Gaming Apps Need to Save Money: Games Monetization

Gaming apps can be really expensive to run, especially if a lot of people are playing at once. That’s why many game companies use cloud computing services like AWS, Azure, or Google Cloud. The cloud lets them pay for only what they use, instead of buying expensive hardware upfront.

Smart Ways to Cut Costs

There are some smart strategies gaming companies can use to optimize costs in the cloud:

1) Auto-Scaling

With auto-scaling, the cloud automatically adds more computing power when there is high demand, like when a new game launches or during peak hours. It also removes those extra resources when demand goes back down. This ensures you only pay for what you need at any given time.

2) Reserved and Spot Instances

Cloud providers offer discounts if you reserve computing capacity in advance, or use “spot” instances that take advantage of unused capacity. These options can save a lot versus paying for on-demand resources.

3) Serverless Computing

With serverless, you don’t need to provision or manage any servers. You just run your code, and only pay for the time it runs. This serverless approach is very cost-effective for certain workloads.

Monitoring Resource Usage

Gaming companies should also use cloud monitoring tools to keep track of their resource usage and optimize accordingly. This helps ensure they are using resources efficiently and not overspending unnecessarily.

By taking advantage of cloud cost optimization strategies and resource monitoring, gaming app companies can deliver high-performance experiences to players while keeping their cloud bills in check.

eJaw Games Goes Cloud-Native

eJaw Games is a pioneering game development studio that has fully embraced cloud-native architectures to power their popular mobile and web-based games. By building and running their games entirely in the cloud, eJaw has been able to rapidly innovate and scale their offerings.

Flexible Cloud Infrastructure

At the core of eJaw’s cloud strategy is using a combination of virtual machines, containers, and serverless functions from their cloud provider. This flexible infrastructure allows them to dynamically allocate resources based on demand.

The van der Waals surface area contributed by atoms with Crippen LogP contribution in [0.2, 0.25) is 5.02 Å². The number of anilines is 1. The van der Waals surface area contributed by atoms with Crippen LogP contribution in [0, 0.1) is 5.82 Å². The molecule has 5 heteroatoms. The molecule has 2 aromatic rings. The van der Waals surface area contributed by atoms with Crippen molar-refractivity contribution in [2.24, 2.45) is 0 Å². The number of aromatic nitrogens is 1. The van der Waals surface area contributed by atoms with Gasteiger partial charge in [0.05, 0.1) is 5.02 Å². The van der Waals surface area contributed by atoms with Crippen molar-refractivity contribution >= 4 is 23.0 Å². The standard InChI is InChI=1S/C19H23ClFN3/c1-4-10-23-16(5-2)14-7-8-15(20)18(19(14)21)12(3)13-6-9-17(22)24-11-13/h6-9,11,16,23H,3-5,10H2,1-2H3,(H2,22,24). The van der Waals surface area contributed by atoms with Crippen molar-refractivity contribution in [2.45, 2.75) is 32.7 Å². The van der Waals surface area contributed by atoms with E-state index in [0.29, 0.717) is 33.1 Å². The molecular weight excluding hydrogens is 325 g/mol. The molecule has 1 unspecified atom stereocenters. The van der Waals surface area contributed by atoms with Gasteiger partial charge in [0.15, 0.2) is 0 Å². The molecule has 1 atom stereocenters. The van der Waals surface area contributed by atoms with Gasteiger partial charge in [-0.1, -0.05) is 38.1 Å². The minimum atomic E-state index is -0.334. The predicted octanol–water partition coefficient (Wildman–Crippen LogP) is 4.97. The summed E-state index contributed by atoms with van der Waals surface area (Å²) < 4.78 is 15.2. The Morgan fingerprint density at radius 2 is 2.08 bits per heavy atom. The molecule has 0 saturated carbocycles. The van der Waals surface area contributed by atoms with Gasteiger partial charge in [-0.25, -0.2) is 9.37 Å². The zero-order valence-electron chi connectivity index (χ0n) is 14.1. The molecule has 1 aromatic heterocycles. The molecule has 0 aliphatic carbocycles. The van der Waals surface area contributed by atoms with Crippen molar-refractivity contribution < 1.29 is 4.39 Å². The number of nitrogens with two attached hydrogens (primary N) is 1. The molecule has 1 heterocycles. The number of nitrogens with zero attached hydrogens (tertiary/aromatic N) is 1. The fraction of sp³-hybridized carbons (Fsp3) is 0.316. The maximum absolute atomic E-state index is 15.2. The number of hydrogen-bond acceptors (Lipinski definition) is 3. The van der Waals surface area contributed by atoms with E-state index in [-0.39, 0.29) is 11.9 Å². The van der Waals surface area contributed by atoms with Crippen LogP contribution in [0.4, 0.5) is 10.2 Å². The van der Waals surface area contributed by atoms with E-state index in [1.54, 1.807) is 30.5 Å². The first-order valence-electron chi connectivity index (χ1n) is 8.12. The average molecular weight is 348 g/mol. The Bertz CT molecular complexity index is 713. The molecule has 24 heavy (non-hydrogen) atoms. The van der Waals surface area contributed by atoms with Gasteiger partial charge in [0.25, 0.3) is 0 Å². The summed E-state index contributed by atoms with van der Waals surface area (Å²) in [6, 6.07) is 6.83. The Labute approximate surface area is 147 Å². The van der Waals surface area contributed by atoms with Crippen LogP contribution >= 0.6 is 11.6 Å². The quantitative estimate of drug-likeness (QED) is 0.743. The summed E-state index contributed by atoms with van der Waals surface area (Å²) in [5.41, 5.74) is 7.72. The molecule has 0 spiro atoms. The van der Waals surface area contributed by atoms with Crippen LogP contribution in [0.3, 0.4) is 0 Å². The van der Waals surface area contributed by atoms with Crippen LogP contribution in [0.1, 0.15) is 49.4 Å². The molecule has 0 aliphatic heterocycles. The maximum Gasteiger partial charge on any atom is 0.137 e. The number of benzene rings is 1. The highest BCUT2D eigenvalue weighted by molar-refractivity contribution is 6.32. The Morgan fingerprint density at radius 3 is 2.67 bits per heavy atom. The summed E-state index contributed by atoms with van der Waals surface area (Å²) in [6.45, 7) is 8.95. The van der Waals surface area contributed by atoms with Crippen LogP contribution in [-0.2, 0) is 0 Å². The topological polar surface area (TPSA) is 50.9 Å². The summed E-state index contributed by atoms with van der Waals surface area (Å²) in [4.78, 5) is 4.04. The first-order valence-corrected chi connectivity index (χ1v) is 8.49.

For example, their hit game Realm Titans runs on a Kubernetes cluster that can automatically spin up additional container instances to handle spikes in traffic during busy evenings and weekends when more players are online.

Global Reach and Low Latency

By deploying their games in multiple cloud regions around the world, eJaw is able to deliver a fast, low-latency experience to players globally. Their real-time multiplayer battle game Laser Squad routes game sessions to the nearest cloud region for minimized latency.

Cloud Database and Storage

eJaw leverages fully-managed cloud database and storage services to durably persist game state, user data, and other application data without operational overhead.

This serverless data plane allows their cloud application development team to focus on building great game features rather than database management.

Continuous Deployment Pipeline

The studio has built advanced DevOps workflows for continuously deploying updates across their entire cloud-native infrastructure. Their automated pipeline allows shipping new code releases to production multiple times per day.

For their popular live-service games like Battle Bricks, this enables them to quickly roll out new seasons, maps, events and other fresh content on an ongoing basis.

Cloud-Native Future

eJaw Games is doubling down on their cloud-native vision as they push the boundaries of what’s possible in cross-platform cloud gaming. Leveraging the latest cloud services, they are exploring innovative new games that combine real-time multiplayer, user-generated content, AI/ML and more.